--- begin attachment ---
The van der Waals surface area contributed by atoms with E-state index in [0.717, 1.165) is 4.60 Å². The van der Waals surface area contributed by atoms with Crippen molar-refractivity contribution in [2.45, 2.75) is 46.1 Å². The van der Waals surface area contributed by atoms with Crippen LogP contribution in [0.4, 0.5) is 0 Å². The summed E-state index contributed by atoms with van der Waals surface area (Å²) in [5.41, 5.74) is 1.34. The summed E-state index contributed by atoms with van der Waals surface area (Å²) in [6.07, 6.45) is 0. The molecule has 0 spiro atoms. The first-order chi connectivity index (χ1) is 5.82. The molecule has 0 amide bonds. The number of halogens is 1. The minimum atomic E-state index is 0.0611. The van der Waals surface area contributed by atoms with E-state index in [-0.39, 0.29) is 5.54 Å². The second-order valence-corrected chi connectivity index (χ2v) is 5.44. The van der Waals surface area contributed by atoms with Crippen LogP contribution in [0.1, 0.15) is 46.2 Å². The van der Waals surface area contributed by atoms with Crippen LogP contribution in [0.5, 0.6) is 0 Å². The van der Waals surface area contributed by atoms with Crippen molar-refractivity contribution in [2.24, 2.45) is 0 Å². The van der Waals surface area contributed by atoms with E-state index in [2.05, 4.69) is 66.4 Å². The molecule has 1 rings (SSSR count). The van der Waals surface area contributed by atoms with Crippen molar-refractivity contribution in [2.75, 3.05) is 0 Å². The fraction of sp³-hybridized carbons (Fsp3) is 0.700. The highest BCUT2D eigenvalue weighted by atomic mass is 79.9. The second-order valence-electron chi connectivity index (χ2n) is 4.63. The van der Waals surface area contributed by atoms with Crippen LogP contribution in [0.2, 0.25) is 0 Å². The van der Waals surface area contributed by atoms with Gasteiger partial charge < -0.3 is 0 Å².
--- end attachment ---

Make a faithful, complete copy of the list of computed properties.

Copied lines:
The van der Waals surface area contributed by atoms with E-state index in [0.717, 1.165) is 4.60 Å². The van der Waals surface area contributed by atoms with Crippen molar-refractivity contribution in [2.45, 2.75) is 46.1 Å². The van der Waals surface area contributed by atoms with Crippen LogP contribution in [0.4, 0.5) is 0 Å². The summed E-state index contributed by atoms with van der Waals surface area (Å²) in [5.41, 5.74) is 1.34. The summed E-state index contributed by atoms with van der Waals surface area (Å²) in [6.07, 6.45) is 0. The molecule has 0 spiro atoms. The first-order chi connectivity index (χ1) is 5.82. The molecule has 0 amide bonds. The number of halogens is 1. The minimum atomic E-state index is 0.0611. The van der Waals surface area contributed by atoms with E-state index in [-0.39, 0.29) is 5.54 Å². The second-order valence-corrected chi connectivity index (χ2v) is 5.44. The van der Waals surface area contributed by atoms with Crippen LogP contribution in [0.1, 0.15) is 46.2 Å². The van der Waals surface area contributed by atoms with Crippen LogP contribution in [0.5, 0.6) is 0 Å². The van der Waals surface area contributed by atoms with Crippen molar-refractivity contribution in [2.24, 2.45) is 0 Å². The van der Waals surface area contributed by atoms with E-state index in [2.05, 4.69) is 66.4 Å². The molecule has 1 rings (SSSR count). The van der Waals surface area contributed by atoms with Crippen molar-refractivity contribution in [2.75, 3.05) is 0 Å². The fraction of sp³-hybridized carbons (Fsp3) is 0.700. The highest BCUT2D eigenvalue weighted by atomic mass is 79.9. The second-order valence-electron chi connectivity index (χ2n) is 4.63. The van der Waals surface area contributed by atoms with Crippen LogP contribution in [0.2, 0.25) is 0 Å². The van der Waals surface area contributed by atoms with Gasteiger partial charge < -0.3 is 0 Å².